*Minor differences ignored. Grouped by changes, with first version listed as example.
Looked up to heaven - To lift up the eyes to heaven is an act imploring aid from God, and is an attitude of prayer, Psalm 121:1-2; Mark 6:41; John 11:41.
He sighed - Pitying the sufferings of the man who stood before him.
Ephphatha - This word is "Syriac," the language which our Lord used in addressing the man, and means "Be opened."
Ephphatha - Ethphathach, Syriac. It is likely that it was in this language that our Lord spoke to this poor man: and because he had pronounced the word Ephphathach with peculiar and authoritative emphasis, the evangelist thought proper to retain the original word; though the last letter in it could not be expressed by any letter in the Greek alphabet.
And looking up to heaven,.... To his Father there, by whom he was sent, and from whom, as man, he received his authority and power; though this was not for assistance in the working of this miracle, which he had power to do of himself; nor do we find that he put up any request to his Father: but he seems to have made use of this motion, not for his own sake, but for the sake of the man: to teach him, that every good gift, blessing, mercy, and favour, and so this he was about to partake of, was from above:
he sighed; not as unequal to the work of healing the man, or as despairing of doing it; but as commiserating the case of the poor man, and reflecting with concern upon his sin, that had been the occasion of it. These actions of looking up to heaven and sighing, as they may be understood in a spiritual sense, or with relation to the spiritual healing of a sinner, may show that such a blessing comes from above: it is received from heaven; it is God that gives the hearing ear, as well as the seeing eye; and that in a spiritual, as well as in a natural sense: and therefore this directs to apply to God for it, whether for a man's self, or for others; and when enjoyed, to look up again to heaven, and return thanks for it: and also that such a favour flows from divine mercy and compassion, Christ pitying the case of persons in such a condition; and he being an high priest that can have compassion on those that are in distress, and having ability to help them, makes use of it, and expresses both his pity and his power, as in the following manner.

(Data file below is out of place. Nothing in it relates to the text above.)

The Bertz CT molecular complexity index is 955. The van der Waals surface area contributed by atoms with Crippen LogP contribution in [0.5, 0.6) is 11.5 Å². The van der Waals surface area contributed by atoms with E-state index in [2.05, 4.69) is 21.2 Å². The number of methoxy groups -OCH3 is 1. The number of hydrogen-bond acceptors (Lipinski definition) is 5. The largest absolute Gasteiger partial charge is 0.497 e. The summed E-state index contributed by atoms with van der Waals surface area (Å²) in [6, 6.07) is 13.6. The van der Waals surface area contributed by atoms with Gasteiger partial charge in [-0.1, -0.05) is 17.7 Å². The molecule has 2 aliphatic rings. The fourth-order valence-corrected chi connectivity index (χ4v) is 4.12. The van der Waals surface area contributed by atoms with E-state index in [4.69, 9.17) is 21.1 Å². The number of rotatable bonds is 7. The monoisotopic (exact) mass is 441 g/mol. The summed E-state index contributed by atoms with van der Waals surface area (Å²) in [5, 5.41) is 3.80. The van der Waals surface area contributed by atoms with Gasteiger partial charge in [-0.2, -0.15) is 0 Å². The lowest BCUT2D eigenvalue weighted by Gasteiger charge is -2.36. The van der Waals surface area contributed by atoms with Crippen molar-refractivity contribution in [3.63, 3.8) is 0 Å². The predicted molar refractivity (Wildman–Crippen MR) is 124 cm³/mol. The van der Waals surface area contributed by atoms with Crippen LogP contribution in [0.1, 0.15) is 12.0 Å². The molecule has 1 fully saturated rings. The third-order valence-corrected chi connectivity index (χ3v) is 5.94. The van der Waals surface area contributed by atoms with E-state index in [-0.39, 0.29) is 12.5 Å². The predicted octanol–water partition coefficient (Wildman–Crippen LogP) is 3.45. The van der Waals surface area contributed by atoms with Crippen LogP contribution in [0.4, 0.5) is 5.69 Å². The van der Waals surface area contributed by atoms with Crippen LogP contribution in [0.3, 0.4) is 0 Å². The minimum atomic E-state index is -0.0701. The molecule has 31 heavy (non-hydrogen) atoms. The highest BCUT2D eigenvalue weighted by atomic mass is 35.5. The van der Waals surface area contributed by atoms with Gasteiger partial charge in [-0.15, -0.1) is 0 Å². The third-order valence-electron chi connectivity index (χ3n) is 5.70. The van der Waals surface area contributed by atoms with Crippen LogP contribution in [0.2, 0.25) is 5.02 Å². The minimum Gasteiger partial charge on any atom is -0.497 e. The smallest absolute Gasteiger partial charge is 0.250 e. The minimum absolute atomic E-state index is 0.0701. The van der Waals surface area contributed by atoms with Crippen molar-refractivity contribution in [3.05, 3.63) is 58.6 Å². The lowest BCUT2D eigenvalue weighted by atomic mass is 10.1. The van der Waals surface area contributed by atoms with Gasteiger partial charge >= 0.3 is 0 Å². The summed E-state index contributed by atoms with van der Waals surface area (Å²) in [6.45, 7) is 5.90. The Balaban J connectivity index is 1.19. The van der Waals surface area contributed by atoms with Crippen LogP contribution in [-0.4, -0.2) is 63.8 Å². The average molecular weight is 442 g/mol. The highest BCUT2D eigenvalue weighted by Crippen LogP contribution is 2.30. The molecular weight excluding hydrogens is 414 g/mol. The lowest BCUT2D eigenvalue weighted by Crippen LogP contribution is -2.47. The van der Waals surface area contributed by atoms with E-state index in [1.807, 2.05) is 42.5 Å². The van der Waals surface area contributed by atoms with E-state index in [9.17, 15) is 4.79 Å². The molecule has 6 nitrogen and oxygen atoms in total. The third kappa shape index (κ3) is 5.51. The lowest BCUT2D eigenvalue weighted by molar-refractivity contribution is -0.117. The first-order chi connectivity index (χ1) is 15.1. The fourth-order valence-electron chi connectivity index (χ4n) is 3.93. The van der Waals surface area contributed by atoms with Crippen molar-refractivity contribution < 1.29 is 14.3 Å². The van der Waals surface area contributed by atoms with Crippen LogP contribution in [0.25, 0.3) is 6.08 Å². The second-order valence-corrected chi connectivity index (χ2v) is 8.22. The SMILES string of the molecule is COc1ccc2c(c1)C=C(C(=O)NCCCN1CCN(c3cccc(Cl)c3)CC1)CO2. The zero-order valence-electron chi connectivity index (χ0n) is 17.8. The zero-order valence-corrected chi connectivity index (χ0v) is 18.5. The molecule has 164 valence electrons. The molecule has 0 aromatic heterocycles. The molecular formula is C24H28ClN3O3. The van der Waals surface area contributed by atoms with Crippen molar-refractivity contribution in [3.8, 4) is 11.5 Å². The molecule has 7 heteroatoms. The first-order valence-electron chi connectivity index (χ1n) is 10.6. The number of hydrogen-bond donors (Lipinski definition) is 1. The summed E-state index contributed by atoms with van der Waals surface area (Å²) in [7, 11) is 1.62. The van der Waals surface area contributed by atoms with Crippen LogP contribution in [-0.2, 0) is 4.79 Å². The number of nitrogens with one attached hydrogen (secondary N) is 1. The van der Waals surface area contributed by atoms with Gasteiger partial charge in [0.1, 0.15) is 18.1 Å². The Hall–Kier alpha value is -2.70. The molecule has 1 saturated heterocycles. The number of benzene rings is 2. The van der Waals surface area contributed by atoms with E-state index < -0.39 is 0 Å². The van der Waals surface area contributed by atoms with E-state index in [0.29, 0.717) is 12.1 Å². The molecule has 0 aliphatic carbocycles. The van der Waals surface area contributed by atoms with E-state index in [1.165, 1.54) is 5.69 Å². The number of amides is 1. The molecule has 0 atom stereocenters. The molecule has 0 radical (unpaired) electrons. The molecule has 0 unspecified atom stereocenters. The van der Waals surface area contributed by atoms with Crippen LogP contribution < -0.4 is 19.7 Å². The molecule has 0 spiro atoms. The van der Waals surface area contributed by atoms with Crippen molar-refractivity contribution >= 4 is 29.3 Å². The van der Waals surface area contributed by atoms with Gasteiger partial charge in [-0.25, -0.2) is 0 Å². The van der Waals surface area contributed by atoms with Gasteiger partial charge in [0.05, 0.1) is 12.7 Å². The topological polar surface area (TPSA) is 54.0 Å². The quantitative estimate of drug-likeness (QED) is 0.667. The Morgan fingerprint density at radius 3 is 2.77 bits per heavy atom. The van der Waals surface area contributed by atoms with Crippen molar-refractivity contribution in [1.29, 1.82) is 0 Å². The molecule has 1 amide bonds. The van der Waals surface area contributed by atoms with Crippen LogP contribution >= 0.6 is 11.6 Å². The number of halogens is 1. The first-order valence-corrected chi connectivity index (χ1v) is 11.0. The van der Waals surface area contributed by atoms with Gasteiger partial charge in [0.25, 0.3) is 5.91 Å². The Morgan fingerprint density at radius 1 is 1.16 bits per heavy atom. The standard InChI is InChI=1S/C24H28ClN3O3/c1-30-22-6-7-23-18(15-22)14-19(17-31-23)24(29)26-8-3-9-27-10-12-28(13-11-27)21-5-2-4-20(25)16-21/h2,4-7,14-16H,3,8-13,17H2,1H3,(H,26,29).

And saith unto him; in the Syriac language, which he then spoke,
Ethphatha, or "Ephphatha";
that is, being interpreted,
be opened, both ears and mouth. And this way of speaking is used by the Jews, of a deaf man being restored to hearing, as of a blind man's being restored to sight; of which, take the following instance (d);
"a minor that receives (i.e. a divorce), and afterwards becomes adult, or a deaf man, "and is opened" (i.e. his ears are opened, or his hearing is restored), or a blind man, "and is opened" (has his sight again), or a fool, and he is restored to his reason, or a Gentile, and he becomes a proselyte, is unfit or unlawful (to carry a divorce from a man to his wife), but "one that is open", and afterwards becomes deaf, and then again "opened"; or "open", and afterwards become blind, and again "opened"; or a fool, and is restored to his senses, and again becomes a fool, he is right or fit''
(for the above purpose). It is common with them to call one that hears well, in distinction from a deaf man, "one that is open" (e). This is an instance of the power of Christ in curing disorders, merely by a word speaking, without the use of means; for what he did before, were not as means of healing, but significative of his power; which now went along with his word, and which was expressed with great majesty and authority: and such a power attends the word of his grace, to the opening of the heart, to give heed to the things which are spoken; and to the opening of the ear to discipline, and sealing instruction to it; land to the opening of the mouth and lips, in praise and thankfulness.
(d) Gittin, c. 2. sect. 6. (e) Vid. Misn. Yebamot, c. 14. scct. 10. & T. Bab. Yebamot, fol. 114. 2.
And looking up to heaven--ever acknowledging His Father, even while the healing was seen to flow from Himself (see on John 5:19).
he sighed--"over the wreck," says TRENCH, "which sin had brought about, and the malice of the devil in deforming the fair features of God's original creation." But, we take it, there was a yet more painful impression of that "evil thing and bitter" whence all our ills have sprung, and which, when "Himself took our infirmities and bare our sicknesses" (Matthew 8:17), became mysteriously His own.
"In thought of these his brows benign,
Not even in healing, cloudless shine."
and saith unto him, Ephphatha, that is, Be opened--Our Evangelist, as remarked on Mark 5:41, loves to give such wonderful words just as they were spoken.
*More commentary available at chapter level.